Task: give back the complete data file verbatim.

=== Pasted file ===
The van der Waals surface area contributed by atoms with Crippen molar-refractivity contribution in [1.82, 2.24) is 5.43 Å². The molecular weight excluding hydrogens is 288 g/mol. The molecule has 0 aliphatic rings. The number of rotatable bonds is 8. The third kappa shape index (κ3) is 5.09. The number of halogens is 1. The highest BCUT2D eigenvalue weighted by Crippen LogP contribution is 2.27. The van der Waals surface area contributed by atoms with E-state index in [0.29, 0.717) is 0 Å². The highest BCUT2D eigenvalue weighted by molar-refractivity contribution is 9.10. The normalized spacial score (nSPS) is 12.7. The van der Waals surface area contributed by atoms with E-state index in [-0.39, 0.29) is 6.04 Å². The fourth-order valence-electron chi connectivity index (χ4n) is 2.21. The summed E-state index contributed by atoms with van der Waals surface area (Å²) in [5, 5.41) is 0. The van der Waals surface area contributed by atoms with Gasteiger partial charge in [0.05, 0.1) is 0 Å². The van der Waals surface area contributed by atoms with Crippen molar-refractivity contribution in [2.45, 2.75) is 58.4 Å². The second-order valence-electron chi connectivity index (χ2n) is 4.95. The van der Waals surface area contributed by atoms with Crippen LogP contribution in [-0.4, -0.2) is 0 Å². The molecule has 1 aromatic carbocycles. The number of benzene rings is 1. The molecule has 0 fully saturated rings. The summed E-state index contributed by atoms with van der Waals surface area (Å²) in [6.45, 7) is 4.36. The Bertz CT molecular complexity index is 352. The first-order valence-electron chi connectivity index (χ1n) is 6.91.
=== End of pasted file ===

The van der Waals surface area contributed by atoms with Crippen molar-refractivity contribution in [1.82, 2.24) is 5.43 Å². The molecular weight excluding hydrogens is 288 g/mol. The molecule has 0 aliphatic rings. The number of rotatable bonds is 8. The third kappa shape index (κ3) is 5.09. The number of halogens is 1. The highest BCUT2D eigenvalue weighted by Crippen LogP contribution is 2.27. The van der Waals surface area contributed by atoms with E-state index in [0.29, 0.717) is 0 Å². The highest BCUT2D eigenvalue weighted by molar-refractivity contribution is 9.10. The normalized spacial score (nSPS) is 12.7. The van der Waals surface area contributed by atoms with E-state index in [-0.39, 0.29) is 6.04 Å². The fourth-order valence-electron chi connectivity index (χ4n) is 2.21. The summed E-state index contributed by atoms with van der Waals surface area (Å²) in [5, 5.41) is 0. The van der Waals surface area contributed by atoms with Gasteiger partial charge in [0.05, 0.1) is 0 Å². The van der Waals surface area contributed by atoms with Crippen molar-refractivity contribution in [2.45, 2.75) is 58.4 Å². The second-order valence-electron chi connectivity index (χ2n) is 4.95. The van der Waals surface area contributed by atoms with Crippen LogP contribution in [-0.4, -0.2) is 0 Å². The molecule has 1 aromatic carbocycles. The number of benzene rings is 1. The molecule has 0 fully saturated rings. The summed E-state index contributed by atoms with van der Waals surface area (Å²) in [6.45, 7) is 4.36. The Bertz CT molecular complexity index is 352. The first-order valence-electron chi connectivity index (χ1n) is 6.91.